The University of Birmingham, coupled the Wellington Hospital (part of HCA Healthcare UK), will conduct the RAINDROP study to assess non-invasive brain stimulation with brain imaging technologies on patients in “minimally conscious and vegetative states.”
The University of Birmingham’s Centre for Human Brain Health conducted a study and found that non-invasive brain stimulation actually improved rehabilitation in non-responsive patients.
This study will take advantage of brain imaging techniques in order to monitor the effects of transcranial direct current stimulation (tDCS) in five patients. The hope is that the sponsors will secure insights into the use of stimulation to increase communication and recovery, as well as help support more positive improvements in rehabilitation rates in non-responsive patients suffering from sustained consciousness disorder.
As reported in Medical Device Network, the study sponsors will place electrodes on the patient’s head to deliver low levels of direct current at select brain areas—including the thalamus (relays motor signals and controls consciousness) as well as the top brain region associated with motor control. The UK-based research team will leverage multimodal brain imaging to track the stimulation effects on brain function.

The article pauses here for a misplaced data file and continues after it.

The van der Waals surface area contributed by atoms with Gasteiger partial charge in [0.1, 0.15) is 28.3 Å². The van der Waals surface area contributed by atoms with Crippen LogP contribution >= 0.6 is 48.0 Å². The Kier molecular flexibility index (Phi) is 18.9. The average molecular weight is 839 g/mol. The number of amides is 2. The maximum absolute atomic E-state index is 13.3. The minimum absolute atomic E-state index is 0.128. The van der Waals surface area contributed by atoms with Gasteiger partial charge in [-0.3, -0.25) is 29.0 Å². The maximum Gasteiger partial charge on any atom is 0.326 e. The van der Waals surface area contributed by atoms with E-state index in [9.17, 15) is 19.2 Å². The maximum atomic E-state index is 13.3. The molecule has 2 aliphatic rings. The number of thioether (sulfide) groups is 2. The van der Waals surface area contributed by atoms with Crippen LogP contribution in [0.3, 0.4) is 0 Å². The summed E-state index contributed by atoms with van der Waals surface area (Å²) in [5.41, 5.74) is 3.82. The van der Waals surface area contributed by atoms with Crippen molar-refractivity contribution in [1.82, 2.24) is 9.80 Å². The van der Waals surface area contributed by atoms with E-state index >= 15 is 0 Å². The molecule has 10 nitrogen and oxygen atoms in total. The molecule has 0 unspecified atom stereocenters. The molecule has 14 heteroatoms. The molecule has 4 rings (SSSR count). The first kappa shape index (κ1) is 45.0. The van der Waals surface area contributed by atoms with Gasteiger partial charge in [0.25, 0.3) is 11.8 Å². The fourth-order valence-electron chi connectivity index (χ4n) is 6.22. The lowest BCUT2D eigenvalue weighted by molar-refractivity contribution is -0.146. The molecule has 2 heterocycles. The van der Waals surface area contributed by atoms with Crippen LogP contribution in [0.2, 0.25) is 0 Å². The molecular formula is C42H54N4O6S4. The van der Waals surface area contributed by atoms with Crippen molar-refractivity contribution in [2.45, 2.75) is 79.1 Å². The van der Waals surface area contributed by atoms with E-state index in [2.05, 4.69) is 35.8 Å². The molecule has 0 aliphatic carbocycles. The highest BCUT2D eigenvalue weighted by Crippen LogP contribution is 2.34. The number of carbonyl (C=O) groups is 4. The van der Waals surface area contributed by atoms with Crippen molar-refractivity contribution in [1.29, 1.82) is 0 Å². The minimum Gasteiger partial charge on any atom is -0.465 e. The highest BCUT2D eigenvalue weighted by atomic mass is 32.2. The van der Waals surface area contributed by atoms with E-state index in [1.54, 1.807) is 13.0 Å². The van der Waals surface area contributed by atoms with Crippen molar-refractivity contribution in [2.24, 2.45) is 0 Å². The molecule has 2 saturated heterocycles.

Moreover, by using functional magnetic resonance imaging (fMRI) the team will assess and track activity in different brain areas while they will use electrophysiology to measure electrophysiology to measure electrical activity produced when brain neurons fire.
Dr. Davina Fernandez-Espejo, University of Birmingham, Centre for Human Brain Health
Call to Action: If this topic is of interest, sign up for the Daily Digest as we will keep track of this study.